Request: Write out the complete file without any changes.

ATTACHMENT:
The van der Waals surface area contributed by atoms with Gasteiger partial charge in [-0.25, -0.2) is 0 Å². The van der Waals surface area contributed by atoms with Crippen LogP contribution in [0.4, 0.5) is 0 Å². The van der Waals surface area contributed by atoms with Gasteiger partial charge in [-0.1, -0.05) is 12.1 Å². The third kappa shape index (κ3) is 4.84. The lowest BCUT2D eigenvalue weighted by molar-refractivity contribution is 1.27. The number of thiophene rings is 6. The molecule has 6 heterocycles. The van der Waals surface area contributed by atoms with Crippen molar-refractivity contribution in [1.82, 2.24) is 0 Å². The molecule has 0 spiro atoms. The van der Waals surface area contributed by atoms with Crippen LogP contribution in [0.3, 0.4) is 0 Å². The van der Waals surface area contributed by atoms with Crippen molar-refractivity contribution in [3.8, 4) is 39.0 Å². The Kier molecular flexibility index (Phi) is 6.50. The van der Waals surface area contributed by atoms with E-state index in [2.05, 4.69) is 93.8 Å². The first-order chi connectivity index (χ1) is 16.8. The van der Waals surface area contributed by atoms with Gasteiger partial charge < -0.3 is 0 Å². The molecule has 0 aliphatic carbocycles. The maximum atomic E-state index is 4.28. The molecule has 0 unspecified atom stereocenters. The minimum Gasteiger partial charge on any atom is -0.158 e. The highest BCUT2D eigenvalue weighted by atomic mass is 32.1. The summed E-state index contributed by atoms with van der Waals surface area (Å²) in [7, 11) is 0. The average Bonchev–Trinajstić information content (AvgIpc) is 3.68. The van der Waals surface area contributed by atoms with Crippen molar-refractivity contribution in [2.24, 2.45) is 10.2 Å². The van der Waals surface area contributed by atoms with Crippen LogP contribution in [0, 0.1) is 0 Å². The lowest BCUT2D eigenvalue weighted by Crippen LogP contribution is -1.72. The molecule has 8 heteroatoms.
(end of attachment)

The van der Waals surface area contributed by atoms with Gasteiger partial charge in [-0.25, -0.2) is 0 Å². The van der Waals surface area contributed by atoms with Crippen LogP contribution in [0.4, 0.5) is 0 Å². The van der Waals surface area contributed by atoms with Gasteiger partial charge in [-0.1, -0.05) is 12.1 Å². The third kappa shape index (κ3) is 4.84. The lowest BCUT2D eigenvalue weighted by molar-refractivity contribution is 1.27. The number of thiophene rings is 6. The molecule has 6 heterocycles. The van der Waals surface area contributed by atoms with Crippen molar-refractivity contribution in [1.82, 2.24) is 0 Å². The molecule has 0 spiro atoms. The van der Waals surface area contributed by atoms with Crippen LogP contribution in [0.3, 0.4) is 0 Å². The van der Waals surface area contributed by atoms with Crippen molar-refractivity contribution in [3.8, 4) is 39.0 Å². The Kier molecular flexibility index (Phi) is 6.50. The van der Waals surface area contributed by atoms with E-state index in [2.05, 4.69) is 93.8 Å². The first-order chi connectivity index (χ1) is 16.8. The van der Waals surface area contributed by atoms with Gasteiger partial charge < -0.3 is 0 Å². The molecule has 0 aliphatic carbocycles. The maximum atomic E-state index is 4.28. The molecule has 0 unspecified atom stereocenters. The minimum Gasteiger partial charge on any atom is -0.158 e. The highest BCUT2D eigenvalue weighted by atomic mass is 32.1. The summed E-state index contributed by atoms with van der Waals surface area (Å²) in [7, 11) is 0. The average Bonchev–Trinajstić information content (AvgIpc) is 3.68. The van der Waals surface area contributed by atoms with Crippen molar-refractivity contribution in [2.24, 2.45) is 10.2 Å². The van der Waals surface area contributed by atoms with Crippen LogP contribution in [0, 0.1) is 0 Å². The lowest BCUT2D eigenvalue weighted by Crippen LogP contribution is -1.72. The molecule has 8 heteroatoms.